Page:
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Jacobite Propaganda: James VIII and III

Prof Viccy Coltman in the first in a series of films looks at Jacobite medals issued as a form of propaganda.
So when we think about the Jacobite court in exile or in flight, as I like to think about it, we need to think about how they used propaganda to keep the cause alive. And oil on canvas portraits like that by Pierre Minyard are part of a pictorial propaganda scheme. Another form of material culture that the Jacobites used extensively are medals. And medals as an art form date back to the Renaissance. So it was part of the material output of a European court to issue medals. And a number of Jacobite medals survive, and they tell us something about the cause and what we might think of as the hyperbole of the cause.
So medals are to do with ideology and to do with conveying a message about Jacobitism in very succinct ways. So medals are incredibly tiny. So these are around the size of coinage that we use. But we can’t think of them as coinage because they’re not part of an economic transaction. They’re much more commemorative. And the medal I have in front of me is one that shows James III and VIII. And often, medals have on one side a head in profile. And this is typically a bust portrait and it’s usually looking to one side. So it’s an outline of a face. And here we have James with a laurel wreath in his hair. So what does that mean?
That is a sign of victory. And what is the victory? So what we have to do with the medallic record is we have to think about the relationship between one side and another. We call that the obverse and the reverse. And on the other side of this small bronze medal is a map that shows Britain and Ireland. And it has a Latin inscription, “reddite”. What does that mean? That means restore. All around the side of this outline map, we have ships. What this is saying is that this is saying that James III and VIII is going to restore the kingdoms by a naval invasion.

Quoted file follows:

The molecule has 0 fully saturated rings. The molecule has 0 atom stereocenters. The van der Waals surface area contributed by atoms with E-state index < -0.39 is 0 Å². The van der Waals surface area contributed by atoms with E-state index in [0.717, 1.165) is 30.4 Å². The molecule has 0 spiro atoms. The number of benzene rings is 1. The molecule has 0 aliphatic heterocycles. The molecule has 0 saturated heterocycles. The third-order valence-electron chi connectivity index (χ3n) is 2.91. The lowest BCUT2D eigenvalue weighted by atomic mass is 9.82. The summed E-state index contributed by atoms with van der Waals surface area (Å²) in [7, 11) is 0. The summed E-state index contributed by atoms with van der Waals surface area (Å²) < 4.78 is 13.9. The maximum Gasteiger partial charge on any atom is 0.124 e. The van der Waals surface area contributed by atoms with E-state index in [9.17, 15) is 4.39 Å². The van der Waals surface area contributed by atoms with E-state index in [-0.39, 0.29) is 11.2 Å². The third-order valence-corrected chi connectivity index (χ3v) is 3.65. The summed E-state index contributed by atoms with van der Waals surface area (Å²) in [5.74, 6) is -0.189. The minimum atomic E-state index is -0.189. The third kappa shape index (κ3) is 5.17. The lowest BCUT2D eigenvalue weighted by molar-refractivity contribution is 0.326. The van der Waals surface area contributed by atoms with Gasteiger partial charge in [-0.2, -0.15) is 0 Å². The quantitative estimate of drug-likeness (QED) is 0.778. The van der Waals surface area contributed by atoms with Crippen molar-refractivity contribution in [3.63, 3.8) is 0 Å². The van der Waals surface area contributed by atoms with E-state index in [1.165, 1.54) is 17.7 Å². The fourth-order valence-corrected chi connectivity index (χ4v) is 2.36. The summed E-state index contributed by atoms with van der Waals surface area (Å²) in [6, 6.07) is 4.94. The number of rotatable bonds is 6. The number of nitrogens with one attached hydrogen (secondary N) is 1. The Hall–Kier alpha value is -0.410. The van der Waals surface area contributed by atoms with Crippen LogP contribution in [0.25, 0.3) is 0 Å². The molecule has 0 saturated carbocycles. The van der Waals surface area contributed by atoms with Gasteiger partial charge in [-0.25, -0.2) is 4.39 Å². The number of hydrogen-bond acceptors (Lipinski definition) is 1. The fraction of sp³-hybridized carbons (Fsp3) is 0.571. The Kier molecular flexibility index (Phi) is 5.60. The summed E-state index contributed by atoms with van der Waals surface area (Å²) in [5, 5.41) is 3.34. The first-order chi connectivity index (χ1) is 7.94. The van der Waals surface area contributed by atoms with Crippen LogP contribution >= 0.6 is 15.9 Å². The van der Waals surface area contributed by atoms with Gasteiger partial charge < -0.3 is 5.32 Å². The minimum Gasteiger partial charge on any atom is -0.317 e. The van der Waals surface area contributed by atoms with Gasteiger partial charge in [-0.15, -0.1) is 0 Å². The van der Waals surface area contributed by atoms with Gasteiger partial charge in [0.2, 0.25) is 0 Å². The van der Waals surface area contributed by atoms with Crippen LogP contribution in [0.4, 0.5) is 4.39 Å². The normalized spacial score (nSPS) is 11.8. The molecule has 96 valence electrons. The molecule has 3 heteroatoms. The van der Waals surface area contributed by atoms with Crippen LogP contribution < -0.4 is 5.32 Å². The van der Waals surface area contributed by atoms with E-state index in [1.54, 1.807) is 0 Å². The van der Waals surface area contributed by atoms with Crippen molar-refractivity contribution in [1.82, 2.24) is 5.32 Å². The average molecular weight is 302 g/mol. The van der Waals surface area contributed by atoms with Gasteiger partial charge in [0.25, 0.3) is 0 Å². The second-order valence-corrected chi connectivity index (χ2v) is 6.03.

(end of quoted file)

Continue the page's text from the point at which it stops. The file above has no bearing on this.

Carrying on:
So this is projecting the restoration of the Jacobites and how their cause is going to impact on Britain. So I want to say something about the iconography and the inscriptions. Often on Jacobite medals, we have image and text, although text is a rather expansive term for what tends to be key words. And they’re often in Latin. So the status of Latin at this time is that it is the language of the laity, but also the language of the learned. So if you’re educated, you can read Latin. So what happens with Latin is that it becomes a kind of code for those who are educated. So those who are educated can read it and can understand it.
And for those who are not educated, it’s just a form of hieroglyphics. So what the Jacobites do in keeping with what courts had done since the Renaissance is they used medals and they put out medals to say something about the cause and where it’s going. And one of the questions of my pictogram was, is it the only one? Medals, we know, were produced in their thousands. And so what we have here is a message which is reduced to a key word, an image. But actually because this exists in its thousands, it’s widely disseminated.
While in exile in Europe the Stuarts needed to constantly reinforce the legitimacy and urgency of their cause to reclaim the throne. We just saw how James VII and II and his wife, Mary, commissioned paintings and portraits to do precisely that.
In the first in a series of films, Professor Viccy Coltman looks at the issuing of Jacobite medals as a form of propaganda.
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